Meaning of the torsion tensor

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Hi, I've been studying extensions of general relativity with the torsion tensor and I have been wondering about the following fact: what is the physical meaning of the three indices of this tensor? That is, do these three indices represent some directions in space? (For example, the translation axis and the plane of rotation). Can you please help me?
Thank you
 

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  • #2
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Thank you for the answer. I've read on the paper "General Relativity with torsion: Extending Wald's Chapter on Curvature", the following sentence:
"...If [itex] T^{z} _{xy}>0 [/itex] (where [itex] T^{z} _{xy} [/itex] is the torsion tensor), parallel transport along the x direction will cause v (parallely transported vector) to rotate about the x-axis in a left-handed manner".
Is it correct? This is the reason why I thought that the indices meant spatial directions.
 
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  • #3
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Thank you for the answer.
What answer?

This is a forum right?
 
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  • #4
some one must have removed the "answer" because I saw it here not to long ago.
 
  • #5
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What's the matter with the "answer"? Anyway, does someone know anything more about the issue I have exposed?
 
  • #6
pervect
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If anybody does know more, they don't seem to be talking. I can add that I know very little about torsion (Wald's textbook is probably the most advanced I own, and as you've noticed it talks very little about the subject - MTW doesn't have much either IIRC) and I can also say in general that CH is very knowledgeable about GR.
 
  • #7
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This is very confusing folks, may I ask what is going on?
I seem to not be able to read certain postings that others apparently can see.
 
  • #8
robphy
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Yes, there was a reply (that was #2) that was apparently deleted or withdrawn from the thread.

In any case,

here is the article mentioned above:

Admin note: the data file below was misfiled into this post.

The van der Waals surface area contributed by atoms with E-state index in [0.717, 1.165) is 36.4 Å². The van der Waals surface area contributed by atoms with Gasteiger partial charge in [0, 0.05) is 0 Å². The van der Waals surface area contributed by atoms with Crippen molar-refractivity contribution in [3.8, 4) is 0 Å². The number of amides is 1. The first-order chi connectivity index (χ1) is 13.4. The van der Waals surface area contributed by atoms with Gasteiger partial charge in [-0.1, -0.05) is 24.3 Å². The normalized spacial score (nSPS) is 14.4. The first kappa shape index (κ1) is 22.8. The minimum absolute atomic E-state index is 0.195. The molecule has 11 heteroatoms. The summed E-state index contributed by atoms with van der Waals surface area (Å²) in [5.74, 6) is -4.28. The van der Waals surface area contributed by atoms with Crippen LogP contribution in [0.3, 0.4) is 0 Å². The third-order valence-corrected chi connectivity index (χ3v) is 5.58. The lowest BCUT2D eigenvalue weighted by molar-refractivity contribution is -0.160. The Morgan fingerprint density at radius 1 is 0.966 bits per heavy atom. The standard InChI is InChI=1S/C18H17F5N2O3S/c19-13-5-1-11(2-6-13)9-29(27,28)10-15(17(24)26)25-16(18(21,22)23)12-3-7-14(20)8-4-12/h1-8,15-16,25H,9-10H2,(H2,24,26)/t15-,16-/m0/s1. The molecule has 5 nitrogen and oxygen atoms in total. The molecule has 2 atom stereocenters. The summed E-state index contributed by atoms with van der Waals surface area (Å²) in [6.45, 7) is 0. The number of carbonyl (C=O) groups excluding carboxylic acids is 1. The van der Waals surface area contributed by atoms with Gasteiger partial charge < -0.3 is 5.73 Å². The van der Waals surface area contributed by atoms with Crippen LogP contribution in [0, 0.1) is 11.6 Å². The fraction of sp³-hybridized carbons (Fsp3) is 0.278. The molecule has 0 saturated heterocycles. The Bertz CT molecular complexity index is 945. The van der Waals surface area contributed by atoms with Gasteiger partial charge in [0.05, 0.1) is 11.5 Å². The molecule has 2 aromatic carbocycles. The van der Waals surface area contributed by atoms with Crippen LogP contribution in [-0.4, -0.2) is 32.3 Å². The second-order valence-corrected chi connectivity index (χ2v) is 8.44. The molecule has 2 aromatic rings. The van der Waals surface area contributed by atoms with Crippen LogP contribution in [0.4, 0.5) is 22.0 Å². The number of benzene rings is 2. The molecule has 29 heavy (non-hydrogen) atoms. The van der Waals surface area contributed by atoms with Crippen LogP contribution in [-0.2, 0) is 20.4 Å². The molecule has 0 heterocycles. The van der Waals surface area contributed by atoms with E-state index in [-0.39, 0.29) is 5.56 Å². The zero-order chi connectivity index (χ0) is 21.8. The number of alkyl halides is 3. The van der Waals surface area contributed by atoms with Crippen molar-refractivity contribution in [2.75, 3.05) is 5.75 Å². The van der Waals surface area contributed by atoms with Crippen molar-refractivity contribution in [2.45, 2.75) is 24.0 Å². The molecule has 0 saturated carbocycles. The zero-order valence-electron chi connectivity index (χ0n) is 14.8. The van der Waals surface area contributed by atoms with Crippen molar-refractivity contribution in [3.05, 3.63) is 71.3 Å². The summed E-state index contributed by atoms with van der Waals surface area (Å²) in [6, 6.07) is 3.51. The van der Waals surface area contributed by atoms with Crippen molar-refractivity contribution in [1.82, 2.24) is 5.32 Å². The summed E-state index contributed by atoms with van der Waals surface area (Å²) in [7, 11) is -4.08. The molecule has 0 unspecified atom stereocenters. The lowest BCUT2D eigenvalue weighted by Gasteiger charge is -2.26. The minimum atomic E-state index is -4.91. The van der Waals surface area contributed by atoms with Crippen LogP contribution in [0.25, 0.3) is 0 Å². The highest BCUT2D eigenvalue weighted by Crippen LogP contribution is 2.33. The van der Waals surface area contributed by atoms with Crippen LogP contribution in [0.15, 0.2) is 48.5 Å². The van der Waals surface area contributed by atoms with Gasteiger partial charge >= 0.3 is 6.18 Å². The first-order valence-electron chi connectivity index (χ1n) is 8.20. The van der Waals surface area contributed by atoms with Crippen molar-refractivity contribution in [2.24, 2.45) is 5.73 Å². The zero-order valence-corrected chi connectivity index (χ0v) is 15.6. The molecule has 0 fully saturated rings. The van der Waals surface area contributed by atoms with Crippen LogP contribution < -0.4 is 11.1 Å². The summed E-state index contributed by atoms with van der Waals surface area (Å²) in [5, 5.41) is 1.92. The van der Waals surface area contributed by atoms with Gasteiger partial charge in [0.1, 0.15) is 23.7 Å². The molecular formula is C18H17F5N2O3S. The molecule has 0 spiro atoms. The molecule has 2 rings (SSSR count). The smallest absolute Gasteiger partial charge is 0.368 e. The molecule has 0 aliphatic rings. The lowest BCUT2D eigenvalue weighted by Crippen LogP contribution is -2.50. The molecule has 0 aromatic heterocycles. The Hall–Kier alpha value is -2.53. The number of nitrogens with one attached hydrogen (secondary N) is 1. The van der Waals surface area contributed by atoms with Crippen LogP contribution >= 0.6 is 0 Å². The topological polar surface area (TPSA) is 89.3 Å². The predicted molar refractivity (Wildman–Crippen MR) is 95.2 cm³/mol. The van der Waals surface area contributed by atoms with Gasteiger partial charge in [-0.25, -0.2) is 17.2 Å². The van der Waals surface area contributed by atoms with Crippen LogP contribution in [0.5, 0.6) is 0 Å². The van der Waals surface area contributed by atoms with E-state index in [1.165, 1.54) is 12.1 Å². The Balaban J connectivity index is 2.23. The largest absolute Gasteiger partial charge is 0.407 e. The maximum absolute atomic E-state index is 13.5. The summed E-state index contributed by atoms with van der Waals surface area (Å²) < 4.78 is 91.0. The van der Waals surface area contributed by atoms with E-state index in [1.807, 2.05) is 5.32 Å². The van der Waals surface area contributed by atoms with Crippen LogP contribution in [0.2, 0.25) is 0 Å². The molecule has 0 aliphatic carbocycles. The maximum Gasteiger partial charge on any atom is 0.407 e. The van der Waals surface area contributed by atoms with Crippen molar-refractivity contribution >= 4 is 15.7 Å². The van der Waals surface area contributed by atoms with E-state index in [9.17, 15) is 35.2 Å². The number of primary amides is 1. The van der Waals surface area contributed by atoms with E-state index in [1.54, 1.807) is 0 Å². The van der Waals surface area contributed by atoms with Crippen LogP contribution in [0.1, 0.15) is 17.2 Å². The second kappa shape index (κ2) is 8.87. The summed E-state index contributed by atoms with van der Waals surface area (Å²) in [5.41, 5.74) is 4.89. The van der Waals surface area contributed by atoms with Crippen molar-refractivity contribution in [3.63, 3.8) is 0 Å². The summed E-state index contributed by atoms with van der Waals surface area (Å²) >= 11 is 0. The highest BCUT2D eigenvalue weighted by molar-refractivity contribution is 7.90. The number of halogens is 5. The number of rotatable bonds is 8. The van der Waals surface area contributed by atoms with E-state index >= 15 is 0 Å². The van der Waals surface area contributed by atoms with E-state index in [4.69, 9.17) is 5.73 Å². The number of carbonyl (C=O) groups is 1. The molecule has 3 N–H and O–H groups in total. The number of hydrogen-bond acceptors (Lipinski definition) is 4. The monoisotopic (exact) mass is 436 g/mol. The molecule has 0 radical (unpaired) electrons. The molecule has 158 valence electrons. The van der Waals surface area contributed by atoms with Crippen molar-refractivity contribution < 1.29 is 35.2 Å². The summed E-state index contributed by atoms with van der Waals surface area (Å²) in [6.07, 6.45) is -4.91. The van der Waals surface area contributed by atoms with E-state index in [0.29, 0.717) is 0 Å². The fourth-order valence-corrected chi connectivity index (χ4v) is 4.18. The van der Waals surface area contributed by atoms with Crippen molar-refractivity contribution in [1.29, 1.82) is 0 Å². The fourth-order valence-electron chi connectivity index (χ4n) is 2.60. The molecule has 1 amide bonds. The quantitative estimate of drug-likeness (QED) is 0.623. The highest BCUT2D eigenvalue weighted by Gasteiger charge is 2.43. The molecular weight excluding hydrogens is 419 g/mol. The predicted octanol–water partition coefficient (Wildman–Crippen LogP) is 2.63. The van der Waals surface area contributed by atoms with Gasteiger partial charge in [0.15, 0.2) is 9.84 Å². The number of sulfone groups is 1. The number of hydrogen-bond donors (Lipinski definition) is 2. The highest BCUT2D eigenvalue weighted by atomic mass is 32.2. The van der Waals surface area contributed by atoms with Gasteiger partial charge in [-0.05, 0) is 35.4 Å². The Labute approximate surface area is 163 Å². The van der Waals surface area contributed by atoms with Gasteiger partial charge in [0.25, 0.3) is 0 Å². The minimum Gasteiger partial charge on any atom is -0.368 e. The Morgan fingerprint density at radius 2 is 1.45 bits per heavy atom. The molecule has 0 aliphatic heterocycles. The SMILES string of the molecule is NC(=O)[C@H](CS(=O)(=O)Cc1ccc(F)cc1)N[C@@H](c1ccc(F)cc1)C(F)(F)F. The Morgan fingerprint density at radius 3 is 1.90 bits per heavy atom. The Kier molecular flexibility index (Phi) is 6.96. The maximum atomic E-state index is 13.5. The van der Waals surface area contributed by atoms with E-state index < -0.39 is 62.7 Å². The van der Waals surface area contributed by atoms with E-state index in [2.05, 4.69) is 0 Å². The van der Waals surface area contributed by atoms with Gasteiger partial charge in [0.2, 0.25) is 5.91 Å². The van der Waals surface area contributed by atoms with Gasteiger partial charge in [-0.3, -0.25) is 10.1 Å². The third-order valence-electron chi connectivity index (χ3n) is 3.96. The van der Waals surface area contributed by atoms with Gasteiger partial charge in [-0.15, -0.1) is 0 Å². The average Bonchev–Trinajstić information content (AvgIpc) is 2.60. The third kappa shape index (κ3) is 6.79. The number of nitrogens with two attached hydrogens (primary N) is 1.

http://theory.uchicago.edu/~sjensen/teaching/tutorials/GRtorsion.pdf [Broken]
.. on my list of things to read carefully.

FYI: Here are some recent discussions in PhysicsToday:
http://ptonline.aip.org/journals/doc/PHTOAD-ft/vol_60/iss_3/16_2.shtml [Broken]

This may be useful (hopefully this obscure link to Nakahara's text works):
http://books.google.com/books?id=cH-XQB0Ex5wC&pg=PA258&lpg=PA258&dq="torsion+tensor"+"differential+geometry"+failure&source=web&ots=2yZvxayLxl&sig=-JCWea3Vpekl7GaEnLsC8yAhNSo

notes by Visser
http://www.mcs.vuw.ac.nz/courses/MATH464/2006T1/Lecture-Notes/notes.pdf
 
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  • #9
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torsion again

I have another question about torsion, maybe someone can help me.
I have been studying the Einstein-Cartan extension of general relativity and I have seen that apparently (as far as I know) no one reports the mathetical procedure one has to follow in order to derive the field equation satisfied by torsion. Since I know how this is done for the standard Einstein field equation, I wonder if some of you knows the corresponding procedure for the Einstein-Cartan field equation or can suggest me a book or a paper where I can find it. Thanks
 
  • #10
Please read Richard Hammond's article "Torsion Gravity",Reports on Progress in Physics,from,I think,2002.It is an excelent article dealing with the evolution of what possible meaning the quantity "torsion" could have in physical theory,from Einstein-Cartan to the String Theory rumpus.Ideas of what torsion "means",geometrically,usually fall victim or prey to the person doing the imagining not distinguishing between a FINITE picture of torsion,e.g.,parallelograms failing to close,and the INFINITESIMAL DEFINITION of the torsion tensor itself,in terms of locally defined quantities in the tangent-plane to a point on a geodesic or curve.The fact that the mathematical form of the torsion tensor is similar to the form of the Maxwell field strength tensor tantalized Einstein for a good three years,1928-1931,in one of his schemes to connect gravitation and electricity geometrically.For that theory,visit Living Reviews In Relativity,Hubert Goenner's "On The History of Unified Fied Theories".Ciao.
 

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